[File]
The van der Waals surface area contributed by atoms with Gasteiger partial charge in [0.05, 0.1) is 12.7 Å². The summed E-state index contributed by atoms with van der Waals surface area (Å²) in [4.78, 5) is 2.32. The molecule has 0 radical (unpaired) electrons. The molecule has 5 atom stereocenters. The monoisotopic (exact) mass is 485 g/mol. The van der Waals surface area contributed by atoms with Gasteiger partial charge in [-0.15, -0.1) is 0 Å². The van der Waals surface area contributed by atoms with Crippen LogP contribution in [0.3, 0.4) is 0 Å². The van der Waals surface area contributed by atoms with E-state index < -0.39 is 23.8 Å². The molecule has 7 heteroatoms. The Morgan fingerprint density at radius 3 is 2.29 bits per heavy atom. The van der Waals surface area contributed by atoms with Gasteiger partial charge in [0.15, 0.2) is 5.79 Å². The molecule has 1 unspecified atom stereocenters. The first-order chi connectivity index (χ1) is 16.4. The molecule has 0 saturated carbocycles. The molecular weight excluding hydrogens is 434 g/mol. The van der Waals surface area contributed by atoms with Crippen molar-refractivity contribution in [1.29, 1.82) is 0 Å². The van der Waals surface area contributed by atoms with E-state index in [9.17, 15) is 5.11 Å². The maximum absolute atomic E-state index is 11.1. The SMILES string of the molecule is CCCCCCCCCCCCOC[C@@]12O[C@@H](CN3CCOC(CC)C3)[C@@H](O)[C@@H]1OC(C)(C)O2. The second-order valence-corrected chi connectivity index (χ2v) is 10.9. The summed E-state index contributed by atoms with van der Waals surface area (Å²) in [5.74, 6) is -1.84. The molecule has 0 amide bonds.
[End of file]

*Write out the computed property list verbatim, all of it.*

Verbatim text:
The van der Waals surface area contributed by atoms with Gasteiger partial charge in [0.05, 0.1) is 12.7 Å². The summed E-state index contributed by atoms with van der Waals surface area (Å²) in [4.78, 5) is 2.32. The molecule has 0 radical (unpaired) electrons. The molecule has 5 atom stereocenters. The monoisotopic (exact) mass is 485 g/mol. The van der Waals surface area contributed by atoms with Gasteiger partial charge in [-0.15, -0.1) is 0 Å². The van der Waals surface area contributed by atoms with Crippen LogP contribution in [0.3, 0.4) is 0 Å². The van der Waals surface area contributed by atoms with E-state index < -0.39 is 23.8 Å². The molecule has 7 heteroatoms. The Morgan fingerprint density at radius 3 is 2.29 bits per heavy atom. The van der Waals surface area contributed by atoms with Gasteiger partial charge in [0.15, 0.2) is 5.79 Å². The molecule has 1 unspecified atom stereocenters. The first-order chi connectivity index (χ1) is 16.4. The molecule has 0 saturated carbocycles. The molecular weight excluding hydrogens is 434 g/mol. The van der Waals surface area contributed by atoms with Crippen molar-refractivity contribution in [1.29, 1.82) is 0 Å². The van der Waals surface area contributed by atoms with E-state index in [9.17, 15) is 5.11 Å². The maximum absolute atomic E-state index is 11.1. The SMILES string of the molecule is CCCCCCCCCCCCOC[C@@]12O[C@@H](CN3CCOC(CC)C3)[C@@H](O)[C@@H]1OC(C)(C)O2. The second-order valence-corrected chi connectivity index (χ2v) is 10.9. The summed E-state index contributed by atoms with van der Waals surface area (Å²) in [5.74, 6) is -1.84. The molecule has 0 amide bonds.